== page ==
Chinese movie promoters gamble on foreign films (Asian Correspondent)

16 September 2011 14 h 40 min 14 comments

Chinese box office figures reached record levels in 2010 at 10 billion, compared 6 billion in 2009. At the beginning of 2011, some producers set their sights 20 billion but most people predict that 2011 Chinese box office figures will be no more than 13 billion.

By Hui Luo
In Regional Representatives Sep 16, 2011

Analysts and industry insiders said that Avatar and Inception are the main reasons why the Chinese box office take increased dramatically (which were about 6 billion yuan in total). Meanwhile, China’s own blockbusters were attracting people to go to cinema as well, such as Let The Bullets Fly, After Shock and If You Are The One 2.

Normally, there are two types films in China, one is filmed or invested by Chinese (include the films with joint investment from Hong Kong and Macao) and imported foreign films. At present, China maintains a global quota of 20 foreign films per year to be imported for distribution on a revenue-sharing basis.

Recently, amid more good feedback and benefits from foreign films, the quota of 20 cannot satisfy Chinese audiences anymore. Consequently, wholesale films have become popular among Chinese film investors.

In general, there are 45 foreign films released in China each year, 20 of them are imported films, and 20 of them are wholesale films and the last five films are for 3D. Imported films are basically from the USA which are more likely to be commercial films. In other words, they are expected to be blockbusters. So the foreign producers will keep the right to share the profit from Chinese box office. But for wholesale films, the Chinese producers will buy the right of films in the Chinese market and will be responsible for profit or loss. So we can see the wholesale films are usually some low cost films and without a lot of promotions.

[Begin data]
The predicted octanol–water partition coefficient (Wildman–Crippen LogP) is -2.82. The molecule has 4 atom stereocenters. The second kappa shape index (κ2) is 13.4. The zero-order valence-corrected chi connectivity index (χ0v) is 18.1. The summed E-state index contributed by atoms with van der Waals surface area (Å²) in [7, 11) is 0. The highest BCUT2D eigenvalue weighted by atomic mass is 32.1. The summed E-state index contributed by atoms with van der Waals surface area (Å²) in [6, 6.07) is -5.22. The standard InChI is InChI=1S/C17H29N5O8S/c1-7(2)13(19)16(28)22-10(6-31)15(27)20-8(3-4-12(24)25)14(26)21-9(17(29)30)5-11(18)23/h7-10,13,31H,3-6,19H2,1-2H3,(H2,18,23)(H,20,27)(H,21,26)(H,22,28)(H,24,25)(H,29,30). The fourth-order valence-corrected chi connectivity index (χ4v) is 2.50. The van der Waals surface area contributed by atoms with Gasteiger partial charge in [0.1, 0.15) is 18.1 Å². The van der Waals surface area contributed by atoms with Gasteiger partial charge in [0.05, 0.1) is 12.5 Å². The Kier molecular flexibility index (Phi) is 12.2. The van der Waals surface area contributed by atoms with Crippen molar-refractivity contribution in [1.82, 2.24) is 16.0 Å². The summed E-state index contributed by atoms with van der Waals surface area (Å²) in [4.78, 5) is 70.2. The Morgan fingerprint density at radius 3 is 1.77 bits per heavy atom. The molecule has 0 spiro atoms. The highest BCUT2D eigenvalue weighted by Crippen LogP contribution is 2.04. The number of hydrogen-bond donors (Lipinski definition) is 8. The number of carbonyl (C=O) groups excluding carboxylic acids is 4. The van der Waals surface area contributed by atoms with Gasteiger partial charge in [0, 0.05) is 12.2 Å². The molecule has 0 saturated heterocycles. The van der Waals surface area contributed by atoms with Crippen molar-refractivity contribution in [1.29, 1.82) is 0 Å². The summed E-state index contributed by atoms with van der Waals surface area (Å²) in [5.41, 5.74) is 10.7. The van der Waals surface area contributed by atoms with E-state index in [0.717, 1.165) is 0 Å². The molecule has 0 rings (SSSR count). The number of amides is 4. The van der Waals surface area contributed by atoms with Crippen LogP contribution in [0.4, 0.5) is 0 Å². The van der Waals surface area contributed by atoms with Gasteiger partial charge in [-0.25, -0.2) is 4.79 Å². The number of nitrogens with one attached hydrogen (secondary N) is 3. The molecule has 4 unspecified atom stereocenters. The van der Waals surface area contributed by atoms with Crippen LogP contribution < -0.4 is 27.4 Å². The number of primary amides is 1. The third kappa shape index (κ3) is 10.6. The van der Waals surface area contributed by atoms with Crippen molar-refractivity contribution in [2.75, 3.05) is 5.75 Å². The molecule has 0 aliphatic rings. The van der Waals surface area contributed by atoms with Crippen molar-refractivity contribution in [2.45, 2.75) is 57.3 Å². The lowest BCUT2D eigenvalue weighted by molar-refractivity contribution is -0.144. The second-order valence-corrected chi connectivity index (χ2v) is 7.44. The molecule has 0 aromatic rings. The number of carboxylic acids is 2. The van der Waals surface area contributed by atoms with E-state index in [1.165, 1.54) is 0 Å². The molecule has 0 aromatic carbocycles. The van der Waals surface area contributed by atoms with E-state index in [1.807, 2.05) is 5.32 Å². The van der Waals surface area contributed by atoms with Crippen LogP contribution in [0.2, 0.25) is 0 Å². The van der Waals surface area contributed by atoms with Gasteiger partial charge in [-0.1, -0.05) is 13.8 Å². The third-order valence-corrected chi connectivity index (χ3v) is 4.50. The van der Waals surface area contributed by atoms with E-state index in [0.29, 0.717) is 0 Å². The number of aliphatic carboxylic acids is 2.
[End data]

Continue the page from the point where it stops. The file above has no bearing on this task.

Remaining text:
In fact, wholesale films have received a high reputation in the market since 2008. These films usually cost much less than the potential blockbusters. So if they become the dark horse winner of the box office, the investors can receive an appreciable profit.

Because of this, an increasing numbers of Chinese producers would like to take the risk to buy foreign films and do the promotions by themselves. For example, Season of The Witch, Source Code and Norwegian Wood (Japan) will be released in cinemas as the quota of the wholesale films.

There are big risks involved. Take “The Expendables” as an example. The price of The Expendables was 500 thousand dollars but The Expendables 2 is up to 5 million dollars already. It means its box office has to reach at least 150 million to recover the cost, which is a huge risk for the producers.

Furthermore, Chinese censorship is a barrier for all foreign movies. Even the Chinese investors have paid the subscription, these movies might be banned in Chinese market if they contain some sensitive content. It will be probably for the Chinese investors to lose their deposit. According to an industry insider, a wholesale movie will need to pay copyright payment, dubbing voice, tariff, copies fee, promotion fee and so on. If the cost of a wholesale movie is around 3 million yuan, it will not make a profit if its box office take is less than 10 million yuan.

SOURCE: Asian Correspondent

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